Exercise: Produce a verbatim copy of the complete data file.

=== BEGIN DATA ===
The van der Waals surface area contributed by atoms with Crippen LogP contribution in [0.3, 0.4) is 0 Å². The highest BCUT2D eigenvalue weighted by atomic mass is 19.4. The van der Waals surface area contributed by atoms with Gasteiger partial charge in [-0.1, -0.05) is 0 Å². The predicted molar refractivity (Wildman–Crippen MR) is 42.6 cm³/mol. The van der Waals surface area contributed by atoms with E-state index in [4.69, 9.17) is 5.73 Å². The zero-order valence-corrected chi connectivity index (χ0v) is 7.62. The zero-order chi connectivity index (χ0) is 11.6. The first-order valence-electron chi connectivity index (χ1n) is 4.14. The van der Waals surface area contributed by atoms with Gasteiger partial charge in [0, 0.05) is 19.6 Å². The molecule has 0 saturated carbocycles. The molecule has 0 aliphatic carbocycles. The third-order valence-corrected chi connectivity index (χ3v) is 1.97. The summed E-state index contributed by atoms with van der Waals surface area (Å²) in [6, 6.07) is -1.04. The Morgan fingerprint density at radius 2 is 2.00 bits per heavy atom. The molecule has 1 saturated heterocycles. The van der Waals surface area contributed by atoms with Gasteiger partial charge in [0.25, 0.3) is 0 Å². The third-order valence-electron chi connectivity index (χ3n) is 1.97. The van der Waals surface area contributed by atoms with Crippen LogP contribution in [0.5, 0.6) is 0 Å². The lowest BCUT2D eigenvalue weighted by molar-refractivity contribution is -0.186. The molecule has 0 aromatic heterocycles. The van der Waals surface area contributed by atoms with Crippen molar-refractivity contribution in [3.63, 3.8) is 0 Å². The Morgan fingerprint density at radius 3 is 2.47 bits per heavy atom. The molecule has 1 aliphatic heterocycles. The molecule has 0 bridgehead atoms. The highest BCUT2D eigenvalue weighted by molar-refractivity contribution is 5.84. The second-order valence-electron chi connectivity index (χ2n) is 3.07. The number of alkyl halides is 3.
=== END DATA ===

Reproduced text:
The van der Waals surface area contributed by atoms with Crippen LogP contribution in [0.3, 0.4) is 0 Å². The highest BCUT2D eigenvalue weighted by atomic mass is 19.4. The van der Waals surface area contributed by atoms with Gasteiger partial charge in [-0.1, -0.05) is 0 Å². The predicted molar refractivity (Wildman–Crippen MR) is 42.6 cm³/mol. The van der Waals surface area contributed by atoms with E-state index in [4.69, 9.17) is 5.73 Å². The zero-order valence-corrected chi connectivity index (χ0v) is 7.62. The zero-order chi connectivity index (χ0) is 11.6. The first-order valence-electron chi connectivity index (χ1n) is 4.14. The van der Waals surface area contributed by atoms with Gasteiger partial charge in [0, 0.05) is 19.6 Å². The molecule has 0 saturated carbocycles. The molecule has 0 aliphatic carbocycles. The third-order valence-corrected chi connectivity index (χ3v) is 1.97. The summed E-state index contributed by atoms with van der Waals surface area (Å²) in [6, 6.07) is -1.04. The Morgan fingerprint density at radius 2 is 2.00 bits per heavy atom. The molecule has 1 saturated heterocycles. The van der Waals surface area contributed by atoms with Gasteiger partial charge in [0.25, 0.3) is 0 Å². The third-order valence-electron chi connectivity index (χ3n) is 1.97. The van der Waals surface area contributed by atoms with Crippen LogP contribution in [0.5, 0.6) is 0 Å². The lowest BCUT2D eigenvalue weighted by molar-refractivity contribution is -0.186. The molecule has 0 aromatic heterocycles. The van der Waals surface area contributed by atoms with Crippen molar-refractivity contribution in [3.63, 3.8) is 0 Å². The Morgan fingerprint density at radius 3 is 2.47 bits per heavy atom. The molecule has 1 aliphatic heterocycles. The molecule has 0 bridgehead atoms. The highest BCUT2D eigenvalue weighted by molar-refractivity contribution is 5.84. The second-order valence-electron chi connectivity index (χ2n) is 3.07. The number of alkyl halides is 3.